Ford emphasized that its experience in the retail channel due to its nutrition and diabetes businesses would put Abbott in "a great position," particularly in the US. "It's a channel we know very well," he said. Another key aspect to meeting the demand for rapid tests is scale, and he noted Abbott's ability to produce 150 million rapid tests per month across all its platforms this quarter.  

"Few diagnostic companies that have this product have the capacity and manufacturing scale and the channel experience and domain here to really compete, so we feel very good about our position," Ford said.

While there is still uncertainty over how significant the demand for COVID-19 testing will be once the pandemic has ended, Ford said he continues to believe that "a good portion of the COVID testing is sustainable." He added that there has been a "clear trend" toward rapid testing formats, and Abbott is the "dominant producer here of these rapid tests … so wherever that market goes, we know that we'll be the share leader here for sure."

Beyond COVID-19, Abbott is ramping up placements of its instruments, including the ID Now platform, in order to keep building its rapid testing channel, Ford said. In 2019, there were 19,000 ID Now instruments placed in the US, a figure that has swelled to 75,000, Ford said. Although they won't all be as productive as they were during the peaks of the pandemic, they will "be very productive with all of our other assays" and that installed base "will continue to grow and will continue to produce for us," Ford said.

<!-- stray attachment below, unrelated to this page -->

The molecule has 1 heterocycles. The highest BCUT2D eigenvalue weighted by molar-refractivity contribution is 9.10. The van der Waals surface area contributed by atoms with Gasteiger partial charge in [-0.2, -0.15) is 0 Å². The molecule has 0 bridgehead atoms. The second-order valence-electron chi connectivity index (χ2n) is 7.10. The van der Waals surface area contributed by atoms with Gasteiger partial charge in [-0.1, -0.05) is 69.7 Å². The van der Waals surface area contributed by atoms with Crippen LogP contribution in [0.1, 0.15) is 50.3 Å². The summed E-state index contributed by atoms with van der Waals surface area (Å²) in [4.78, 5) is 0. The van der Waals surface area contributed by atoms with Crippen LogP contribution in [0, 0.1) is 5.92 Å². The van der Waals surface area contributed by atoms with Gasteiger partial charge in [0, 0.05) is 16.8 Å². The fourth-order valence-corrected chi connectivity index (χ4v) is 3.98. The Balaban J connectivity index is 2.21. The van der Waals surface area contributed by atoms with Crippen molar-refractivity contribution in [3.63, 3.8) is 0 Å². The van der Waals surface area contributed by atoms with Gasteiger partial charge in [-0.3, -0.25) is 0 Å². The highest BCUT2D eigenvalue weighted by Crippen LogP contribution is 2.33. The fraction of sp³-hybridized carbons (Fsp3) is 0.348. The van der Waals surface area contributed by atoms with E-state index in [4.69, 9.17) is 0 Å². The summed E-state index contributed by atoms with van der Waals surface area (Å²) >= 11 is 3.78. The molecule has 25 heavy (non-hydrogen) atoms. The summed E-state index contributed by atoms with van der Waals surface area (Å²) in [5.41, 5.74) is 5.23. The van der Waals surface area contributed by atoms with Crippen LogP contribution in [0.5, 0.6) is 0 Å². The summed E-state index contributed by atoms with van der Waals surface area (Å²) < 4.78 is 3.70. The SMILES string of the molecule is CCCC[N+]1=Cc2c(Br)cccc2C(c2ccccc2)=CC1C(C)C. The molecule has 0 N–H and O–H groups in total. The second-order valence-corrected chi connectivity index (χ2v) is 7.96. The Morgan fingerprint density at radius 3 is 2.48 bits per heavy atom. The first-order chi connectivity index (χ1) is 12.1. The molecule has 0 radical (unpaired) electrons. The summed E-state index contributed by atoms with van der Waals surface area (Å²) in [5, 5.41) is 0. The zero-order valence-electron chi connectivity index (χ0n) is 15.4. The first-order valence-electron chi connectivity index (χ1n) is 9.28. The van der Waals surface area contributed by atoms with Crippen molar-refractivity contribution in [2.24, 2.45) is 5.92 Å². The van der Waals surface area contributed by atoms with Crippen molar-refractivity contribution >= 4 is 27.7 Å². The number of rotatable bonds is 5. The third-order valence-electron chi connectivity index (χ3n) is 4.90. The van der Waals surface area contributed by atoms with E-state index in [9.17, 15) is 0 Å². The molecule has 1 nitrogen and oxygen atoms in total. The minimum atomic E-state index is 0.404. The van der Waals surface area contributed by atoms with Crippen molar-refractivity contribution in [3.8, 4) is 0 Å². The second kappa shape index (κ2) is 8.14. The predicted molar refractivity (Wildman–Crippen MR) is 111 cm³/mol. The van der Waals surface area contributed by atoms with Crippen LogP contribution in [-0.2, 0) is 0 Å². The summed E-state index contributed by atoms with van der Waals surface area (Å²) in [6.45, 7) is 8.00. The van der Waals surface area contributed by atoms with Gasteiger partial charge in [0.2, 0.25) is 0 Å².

Within diagnostics, Abbott's base business has recovered from its previous dips, growing nearly 6 percent in the first quarter. Excluding COVID-19 sales, both the core laboratory and molecular diagnostics businesses achieved double-digit sales growth, Ford said. The strong core lab growth serves as a "good indicator of routine testing coming back to hospitals," he added.

The growth in the lab and molecular diagnostic segments outside of COVID-19 testing "has to do with the instruments we're placing and getting the test pull-through on other tests," Ford said.

He noted that the firm launched its Alinity m instrument last year during the COVID pandemic and the growing molecular diagnostic business gives Abbott the opportunity to continue its rollout. 

He added that Abbot is reinvesting a significant portion of its COVID-19-related revenues back into the business through research and development and sales, general, and administrative initiatives. If the demand for COVID-19 testing changes, he said there was flexibility for the company to adjust SG&A investment if needed. He added that Abbott is always actively looking for potential merger and acquisition opportunities and wants "businesses that we can grow … and can fit well into the company." 

"I'm not going to tip my hand and give up any kind of competitive advantage there, but if there's something that is attractive, that has got growth that won't dilute our top line growth profile … or that we can do better with, we're always going to be interested," Ford said.